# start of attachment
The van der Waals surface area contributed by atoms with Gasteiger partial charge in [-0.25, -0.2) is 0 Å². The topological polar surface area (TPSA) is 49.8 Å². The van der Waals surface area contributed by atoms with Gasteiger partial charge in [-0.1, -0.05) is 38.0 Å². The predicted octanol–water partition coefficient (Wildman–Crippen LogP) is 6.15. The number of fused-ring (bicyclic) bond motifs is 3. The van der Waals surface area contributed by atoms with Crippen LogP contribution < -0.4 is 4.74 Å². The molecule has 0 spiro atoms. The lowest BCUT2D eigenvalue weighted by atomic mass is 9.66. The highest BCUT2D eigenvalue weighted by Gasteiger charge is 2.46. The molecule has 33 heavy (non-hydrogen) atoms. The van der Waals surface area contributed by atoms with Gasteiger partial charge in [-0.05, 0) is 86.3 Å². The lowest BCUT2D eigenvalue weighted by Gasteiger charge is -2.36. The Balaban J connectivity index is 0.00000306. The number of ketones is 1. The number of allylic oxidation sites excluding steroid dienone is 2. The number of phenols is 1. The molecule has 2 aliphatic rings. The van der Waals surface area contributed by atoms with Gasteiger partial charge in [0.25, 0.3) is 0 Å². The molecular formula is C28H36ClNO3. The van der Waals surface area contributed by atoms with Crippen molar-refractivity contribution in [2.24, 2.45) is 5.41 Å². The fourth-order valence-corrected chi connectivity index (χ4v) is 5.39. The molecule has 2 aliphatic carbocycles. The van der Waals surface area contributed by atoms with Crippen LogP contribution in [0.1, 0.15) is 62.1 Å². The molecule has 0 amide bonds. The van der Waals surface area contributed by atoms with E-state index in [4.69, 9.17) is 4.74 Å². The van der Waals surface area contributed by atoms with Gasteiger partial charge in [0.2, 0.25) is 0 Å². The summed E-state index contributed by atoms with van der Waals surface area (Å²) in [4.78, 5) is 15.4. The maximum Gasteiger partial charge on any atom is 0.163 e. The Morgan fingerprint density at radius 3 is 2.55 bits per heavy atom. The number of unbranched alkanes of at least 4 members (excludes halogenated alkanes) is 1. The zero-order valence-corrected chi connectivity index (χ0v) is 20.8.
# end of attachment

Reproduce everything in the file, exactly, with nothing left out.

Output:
The van der Waals surface area contributed by atoms with Gasteiger partial charge in [-0.25, -0.2) is 0 Å². The topological polar surface area (TPSA) is 49.8 Å². The van der Waals surface area contributed by atoms with Gasteiger partial charge in [-0.1, -0.05) is 38.0 Å². The predicted octanol–water partition coefficient (Wildman–Crippen LogP) is 6.15. The number of fused-ring (bicyclic) bond motifs is 3. The van der Waals surface area contributed by atoms with Crippen LogP contribution < -0.4 is 4.74 Å². The molecule has 0 spiro atoms. The lowest BCUT2D eigenvalue weighted by atomic mass is 9.66. The highest BCUT2D eigenvalue weighted by Gasteiger charge is 2.46. The molecule has 33 heavy (non-hydrogen) atoms. The van der Waals surface area contributed by atoms with Gasteiger partial charge in [-0.05, 0) is 86.3 Å². The lowest BCUT2D eigenvalue weighted by Gasteiger charge is -2.36. The Balaban J connectivity index is 0.00000306. The number of ketones is 1. The number of allylic oxidation sites excluding steroid dienone is 2. The number of phenols is 1. The molecule has 2 aliphatic rings. The van der Waals surface area contributed by atoms with Gasteiger partial charge in [0.25, 0.3) is 0 Å². The molecular formula is C28H36ClNO3. The van der Waals surface area contributed by atoms with Crippen molar-refractivity contribution in [2.24, 2.45) is 5.41 Å². The fourth-order valence-corrected chi connectivity index (χ4v) is 5.39. The molecule has 2 aliphatic carbocycles. The van der Waals surface area contributed by atoms with Crippen LogP contribution in [0.1, 0.15) is 62.1 Å². The molecule has 0 amide bonds. The van der Waals surface area contributed by atoms with E-state index in [4.69, 9.17) is 4.74 Å². The van der Waals surface area contributed by atoms with Gasteiger partial charge in [0.2, 0.25) is 0 Å². The summed E-state index contributed by atoms with van der Waals surface area (Å²) in [4.78, 5) is 15.4. The maximum Gasteiger partial charge on any atom is 0.163 e. The Morgan fingerprint density at radius 3 is 2.55 bits per heavy atom. The number of unbranched alkanes of at least 4 members (excludes halogenated alkanes) is 1. The zero-order valence-corrected chi connectivity index (χ0v) is 20.8.